'Book Value

Apple's Tablet: The iTouch Cometh

Charles Moore - 2009.07.28 - Tip Jar

Boy Genius Report's Marc Flores reports a rumor that Apple is fixing to team up with Verizon to release a carrier-subsidized Internet tablet - sort of a giant iPod touch, but possibly also with a physical keyboard.

AppleInsider's Kasper Jade reports that Apple is on track for an early 2010 launch of a tablet computer device, although he doesn't mention a physical keyboard.

possible iTouch design
Possible OS X tablet design.

AppleInsider had reported nearly two years ago that Apple's next big product initiative would be a modernized reiteration of its erstwhile Newton MessagePad, and now predicts that it will materialize as a 3G-enabled tablet with a 10" display, in many respects a jumbo iPod touch, the design of which has the explicit and hands-on imprimatur of Steve Jobs.

Lately I've been leaning toward the likelihood of a giganto iPod touch type device becoming Apple's foil against the fading, but still robust, PC netbook onslaught.

Whither Netbooks?

I still think an Apple netbook would probably sell quite well. The number of Mac-heads who've bought PC netbooks to "Hackintosh" is evidence supportive. Speaking of which, If you just can't wait for Apple to get an Internet tablet out the door, a recently updated netbook compatibility chart posted by BoingBoing's Rob Beschizza will help you pick the best PC netbook candidates for installing Mac OS X. Short answer: Get an HP Mini 1000 or a Dell Mini 9/Vostro A90 for the smoothest Hackintosh netbook ride.

However, there's little profit in netbooks, and as Steve Jobs remarked last year, lowballing isn't in the company's DNA, a point reaffirmed by Chief Operating Officer Tim Cook in Apple's quarterly fiscal roundup conference call last week with his observation that Apple doesn't want to build the most computers - just the best computers.

The $700 Gap

However, there is that yawning gap between the $299 high-end iPod touch and the $999 polycarbonate MacBook White. Venture Beat's Dean Takahashi is predicting a price point of about $800 for the "iTouch" tablet (for lack of an official name - and with acknowledgement that Tyco Electronics has registered ITOUCH for "CRT and flat panel displays in which the display surface functions as a touch sensor; and software drivers, controllers and user manuals sold as a unit therewith", which is probably why Apple itself never uses the term - dk). I hope it's less than that.

Given that the development and tooling costs of the "whiteBook" have been amortized long since, I think there should be room to drop its price a bit further if Apple intends to keep building this entry-level MacBook, perhaps to $899 or even $849, which would put it in the ballpark of higher-priced deluxe PC netbooks.

However Apple still needs product in the range between $300 and $900, which is why an Apple tablet device now seems all but inevitable. I don't like touchscreens, but if they include a real keyboard or even compatibility with an external one, I would be satisfied on that front.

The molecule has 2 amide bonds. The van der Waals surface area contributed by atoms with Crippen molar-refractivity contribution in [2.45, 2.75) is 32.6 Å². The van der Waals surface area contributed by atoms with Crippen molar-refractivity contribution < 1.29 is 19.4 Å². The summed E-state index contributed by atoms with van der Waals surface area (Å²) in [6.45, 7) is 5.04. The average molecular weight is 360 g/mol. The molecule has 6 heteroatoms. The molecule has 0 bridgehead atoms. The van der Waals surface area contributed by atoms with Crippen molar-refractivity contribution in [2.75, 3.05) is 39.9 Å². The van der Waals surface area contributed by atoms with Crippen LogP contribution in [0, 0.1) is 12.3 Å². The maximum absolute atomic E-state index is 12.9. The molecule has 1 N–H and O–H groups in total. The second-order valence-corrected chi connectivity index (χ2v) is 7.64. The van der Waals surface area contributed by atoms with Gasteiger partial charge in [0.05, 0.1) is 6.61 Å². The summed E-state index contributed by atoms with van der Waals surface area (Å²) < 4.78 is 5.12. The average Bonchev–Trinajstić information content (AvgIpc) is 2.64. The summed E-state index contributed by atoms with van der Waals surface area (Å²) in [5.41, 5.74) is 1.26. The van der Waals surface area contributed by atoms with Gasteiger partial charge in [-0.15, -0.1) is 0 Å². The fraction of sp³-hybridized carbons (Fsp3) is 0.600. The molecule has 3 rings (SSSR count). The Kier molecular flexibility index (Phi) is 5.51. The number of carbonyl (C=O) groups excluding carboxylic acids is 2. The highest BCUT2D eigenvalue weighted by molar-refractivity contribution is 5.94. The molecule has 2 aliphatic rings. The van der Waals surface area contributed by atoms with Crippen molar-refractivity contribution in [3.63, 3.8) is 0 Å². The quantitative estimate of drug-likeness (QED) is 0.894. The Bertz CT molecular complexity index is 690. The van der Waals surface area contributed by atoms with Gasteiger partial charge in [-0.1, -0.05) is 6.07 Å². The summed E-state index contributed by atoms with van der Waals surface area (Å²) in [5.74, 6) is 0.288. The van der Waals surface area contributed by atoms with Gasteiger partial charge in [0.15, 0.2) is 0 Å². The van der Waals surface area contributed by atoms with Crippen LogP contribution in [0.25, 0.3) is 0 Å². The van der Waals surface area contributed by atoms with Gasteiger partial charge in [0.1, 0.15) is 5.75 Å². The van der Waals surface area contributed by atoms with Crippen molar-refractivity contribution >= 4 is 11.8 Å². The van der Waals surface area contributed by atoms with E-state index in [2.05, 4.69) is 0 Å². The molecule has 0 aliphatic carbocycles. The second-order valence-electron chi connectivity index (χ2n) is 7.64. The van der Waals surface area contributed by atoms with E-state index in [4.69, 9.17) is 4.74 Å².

The Brains of the New Machine

Dean Takahashi also contends that the iTouch processor chip is being designed in-house by Apple's PA Semi unit, which it acquired in April 2008 for $278 million for reasons that have never been made clear. Clarification may be at hand.

Takahashi reports he's learned that PA Semi's team was split into two parts, one designing portable ARM-based processors for iPhones and iPods, another designing a processor for the tablet device.

Personally, I would prefer a machine that supported the standard Mac OS X, but will concede that for the target market, the iPhone OS (a version of OS X) and its access to the thousands of iPhone apps makes sense - and from a business perspective this would be less likely to cannibalize sales from the full-featured MacBooks.

Seeking Alpha's Jason Schwarz thinks that the iTouch tablet "is about to change society as we know it," will become Apple's flagship product, and demand will overwhelm Apple.

Schwartz joins the gelling consensus that the iTouch will be essentially a larger version of the iPod Touch, but says it's primed to be the most significant product announcement in Apple's history because:

  1. It will be an App Machine.
  2. It will have mobile high speed connectivity.
  3. It will support free communication with its connectivity focus being routed away from wireless cellphone carriers and towards the Internet.
  4. It will not be subject to the wireless carrier exclusivity that hobbles the iPhone, making support for that device inhibited and absurdly expensive.

My guess is that what will likely emerge is a machine running the iPhone OS that is even thinner than the MacBook Air with a 10" multitouch screen, WiFi, Bluetooth, an onscreen touch keyboard plus an optional mechanical wireless keyboard and mouse, no optical drive (possibly an optional external one a la the MacBook Air), a couple of USB ports, and possibly an SD Card reader.

If Apple makes it capable of running the Mac OS as well, that would be delicious icing on the proverbial cake.

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Charles Moore has been a freelance journalist since 1987 and began writing for Mac websites in May 1998. His The Road Warrior column was a regular feature on MacOpinion, he is news editor at Applelinks.com and a columnist at MacPrices.net. If you find his articles helpful, please consider making a donation to his tip jar.

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